With signs that the values of used cars are weakening, four large auto lenders are beginning to worry that the industry is in for a rough ride. JP Morgan Chase, Ally Financial, Capital One Financial, and Wells Fargo all noted the drop in used car values during discussions of their second-quarter performance and earnings.
Richard Fairbank, head of Capital One, noted that this is not unexpected. In fact, used car prices have held at record prices for months. When that happens, there is generally only one way the market will go: the value drops.
The danger is that auto lenders are about to lose a large amount of money on used cars when borrowers default on them. When this occurs, the lender tries to sell the used car and applies whatever the vehicle sells for to the amount of the loan. In some cases, this pays off the loan, while in others, the lender takes a loss.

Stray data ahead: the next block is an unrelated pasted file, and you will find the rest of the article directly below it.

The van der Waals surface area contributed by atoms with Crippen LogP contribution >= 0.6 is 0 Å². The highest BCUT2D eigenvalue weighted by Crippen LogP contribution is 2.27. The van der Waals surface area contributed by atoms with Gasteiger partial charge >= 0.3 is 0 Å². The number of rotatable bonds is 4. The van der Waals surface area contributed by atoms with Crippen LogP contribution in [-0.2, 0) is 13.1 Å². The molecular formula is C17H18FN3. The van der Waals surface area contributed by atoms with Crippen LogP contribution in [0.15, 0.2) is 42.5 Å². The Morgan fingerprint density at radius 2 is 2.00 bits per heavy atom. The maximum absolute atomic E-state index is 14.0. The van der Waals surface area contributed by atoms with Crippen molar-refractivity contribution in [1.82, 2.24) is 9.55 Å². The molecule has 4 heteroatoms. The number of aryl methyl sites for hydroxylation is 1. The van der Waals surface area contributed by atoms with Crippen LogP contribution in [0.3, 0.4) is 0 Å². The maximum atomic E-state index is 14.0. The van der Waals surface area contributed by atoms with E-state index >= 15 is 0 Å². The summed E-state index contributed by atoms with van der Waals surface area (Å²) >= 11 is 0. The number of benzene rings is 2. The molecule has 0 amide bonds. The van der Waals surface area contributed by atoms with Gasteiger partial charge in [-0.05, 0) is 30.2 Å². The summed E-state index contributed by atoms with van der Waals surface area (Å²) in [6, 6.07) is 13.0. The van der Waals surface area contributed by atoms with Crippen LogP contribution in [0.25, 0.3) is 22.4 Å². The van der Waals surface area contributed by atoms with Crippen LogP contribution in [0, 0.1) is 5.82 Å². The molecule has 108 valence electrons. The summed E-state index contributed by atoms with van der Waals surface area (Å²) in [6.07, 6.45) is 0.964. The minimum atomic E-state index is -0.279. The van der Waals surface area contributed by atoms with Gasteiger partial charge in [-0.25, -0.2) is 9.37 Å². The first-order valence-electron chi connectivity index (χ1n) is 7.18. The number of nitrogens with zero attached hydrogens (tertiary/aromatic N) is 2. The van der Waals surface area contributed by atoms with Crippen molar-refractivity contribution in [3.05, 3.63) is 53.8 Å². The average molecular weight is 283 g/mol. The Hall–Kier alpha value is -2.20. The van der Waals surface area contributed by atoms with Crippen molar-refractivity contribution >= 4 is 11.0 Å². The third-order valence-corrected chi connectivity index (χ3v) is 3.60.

If used car prices continue to decline, lenders will be facing losses more and more, especially since many of those used cars will have been sold for much more than they would have been. Those with sub-prime credit will be the first to default on loans, and some already are. With this default rate rising, lenders are voicing concerns that the lending bubble is about to burst again.
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